Trump administration sending Congress $4.1 trillion budget

Eric Ueland Republican staff director Senate Budget Committee holds a copy of President Donald Trump's fiscal 2018 federal budget before distributing them to congressional staffers on Capitol Hill in Washington

Diseases spread by vectors like mosquitoes and ticks - like the Zika virus - get a small funding boost, although the exact amount isn't clear. It foresees scuttling Barack Obama's health care law and an overhaul of the tax code, a boon to the wealthiest Americans.

Longtime GOP Rep. Hal Rogers of Kentucky declared proposed cuts to safety net and environmental proposals "draconian". "I think realism in the way we forecast numbers is part and parcel to a constructive budget process".

The top Senate Democrat, Chuck Schumer of NY, says the only good news about the budget is that it's likely to be roundly rejected by senators in both parties. "It's wrong. If a central policy is tax cuts, you should include tax cuts in your budget and account for them". The president's plan plows savings from reductions in discretionary spending into increases in the military budget while leaving America's two largest entitlement programs essentially untouched. But the administration's budget would cut more than $600 billion from Medicaid and the federal Children's Health Insurance Program on top of the $250 billion saved from repealing and replacing the Affordable Care Act.

Though the President has asked for 10,000 new immigration officers and 5,000 new Border Patrol agents, the 2018 budget would only support bringing on 500 new Border Patrol agents and 1,000 new ICE officers.

The Trump administration says it can balance the federal budget within a decade.

The U.S. economy grew at a 2.1 percent rate in the fourth quarter of 2016. "We finally have a president who's willing to actually even balance the budget", said House Speaker Paul Ryan, R-Wis. They say the Trump plan is unrealistic, because it calls for cuts in job training and other programs that would assist people in getting jobs.

"I thought Mexico was going to pay for the wall, why is this in our budget?" "While I continue to review the details, it's obvious that the White House sticks to what is right by prioritizing defense and balancing the budget in 10 years". Other estimates range between 1.6 and 2.1 percent, but no economist, Goldwein says, has arrived at figures close to the 3 percent the White House is projecting. "We're going to measure compassion and success by the number of people we help get off of those programs to get back in charge of their own lives".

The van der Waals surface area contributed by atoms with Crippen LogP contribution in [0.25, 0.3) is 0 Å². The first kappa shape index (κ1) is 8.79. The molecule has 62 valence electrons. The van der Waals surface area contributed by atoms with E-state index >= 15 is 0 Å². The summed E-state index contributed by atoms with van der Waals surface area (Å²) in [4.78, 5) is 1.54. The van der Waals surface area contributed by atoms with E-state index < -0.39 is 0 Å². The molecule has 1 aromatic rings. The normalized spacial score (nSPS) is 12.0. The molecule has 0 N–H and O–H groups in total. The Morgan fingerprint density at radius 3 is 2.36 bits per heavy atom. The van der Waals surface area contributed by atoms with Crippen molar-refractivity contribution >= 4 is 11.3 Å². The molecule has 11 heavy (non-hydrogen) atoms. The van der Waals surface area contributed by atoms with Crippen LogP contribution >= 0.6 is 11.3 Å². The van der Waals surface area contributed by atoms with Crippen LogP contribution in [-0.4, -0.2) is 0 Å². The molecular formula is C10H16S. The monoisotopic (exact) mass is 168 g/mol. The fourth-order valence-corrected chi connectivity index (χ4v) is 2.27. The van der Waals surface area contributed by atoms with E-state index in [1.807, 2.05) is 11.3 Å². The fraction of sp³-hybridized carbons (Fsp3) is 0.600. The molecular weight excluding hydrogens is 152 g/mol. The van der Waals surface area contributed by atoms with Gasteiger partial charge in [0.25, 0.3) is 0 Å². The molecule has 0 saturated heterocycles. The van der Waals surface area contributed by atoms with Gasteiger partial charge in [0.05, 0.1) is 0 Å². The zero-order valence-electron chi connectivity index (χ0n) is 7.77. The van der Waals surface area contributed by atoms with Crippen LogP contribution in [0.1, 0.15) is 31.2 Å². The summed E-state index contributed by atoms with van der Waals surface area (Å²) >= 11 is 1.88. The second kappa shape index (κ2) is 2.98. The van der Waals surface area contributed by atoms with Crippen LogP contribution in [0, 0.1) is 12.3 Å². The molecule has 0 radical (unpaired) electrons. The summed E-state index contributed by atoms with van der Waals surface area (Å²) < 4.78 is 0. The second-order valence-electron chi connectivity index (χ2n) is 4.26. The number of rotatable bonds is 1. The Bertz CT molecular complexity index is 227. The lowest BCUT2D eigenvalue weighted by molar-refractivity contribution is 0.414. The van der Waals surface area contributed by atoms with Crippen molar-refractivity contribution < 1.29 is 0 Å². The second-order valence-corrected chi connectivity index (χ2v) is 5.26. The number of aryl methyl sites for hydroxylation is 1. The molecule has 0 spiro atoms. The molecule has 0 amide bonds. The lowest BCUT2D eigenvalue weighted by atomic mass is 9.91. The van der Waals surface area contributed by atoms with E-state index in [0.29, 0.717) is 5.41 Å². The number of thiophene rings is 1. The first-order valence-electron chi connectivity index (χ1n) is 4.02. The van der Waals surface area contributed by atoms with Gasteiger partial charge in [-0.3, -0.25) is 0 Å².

Philippine president declares martial law in Mindanao - spokesman
Be proactive - Use the "Flag as Inappropriate" link at the upper right corner of each comment to let us know of abusive posts. Besides, in the Philippine president's words, "what is very important in (fighting) an insurgency is helicopters or jets".

Mulvaney said Tuesday that "sustained, 3 percent economic growth" is the foundation of Trump-enomics that everything the administration does is based on.

Trump is aiming to cut aid for domestic agencies and foreign aid by 10 percent.

Additional spending in those areas is made up with projected economic growth and reductions to non-defense domestic costs for the environment, education, low-income assistance and transportation, among others.

Trump's budget would reduce funding for educational and cultural exchanges by 52 percent, including a 47 percent cut to the Fulbright Program, which enables USA citizens to go overseas and brings foreign students to study in the United States.

GOP Rep. Fred Upton of MI, a senior lawmaker, said border security is important, but questioned the need for $1.6 billion to be spent on Trump's border wall.

White House Budget Director Mick Mulvaney released President Donald Trump's $4.1 trillion spending plan Tuesday that relies on steep cuts to programs for the poor and faster economic growth in a bid to balance the government's books.

The president's fiscal plan, then, digs deep into Medicaid while making no serious cuts to Medicare-despite, as Jacobs writes, the fact that Medicare will spend $9 trillion over the next years, and is staring down insolvency in just over a decade.



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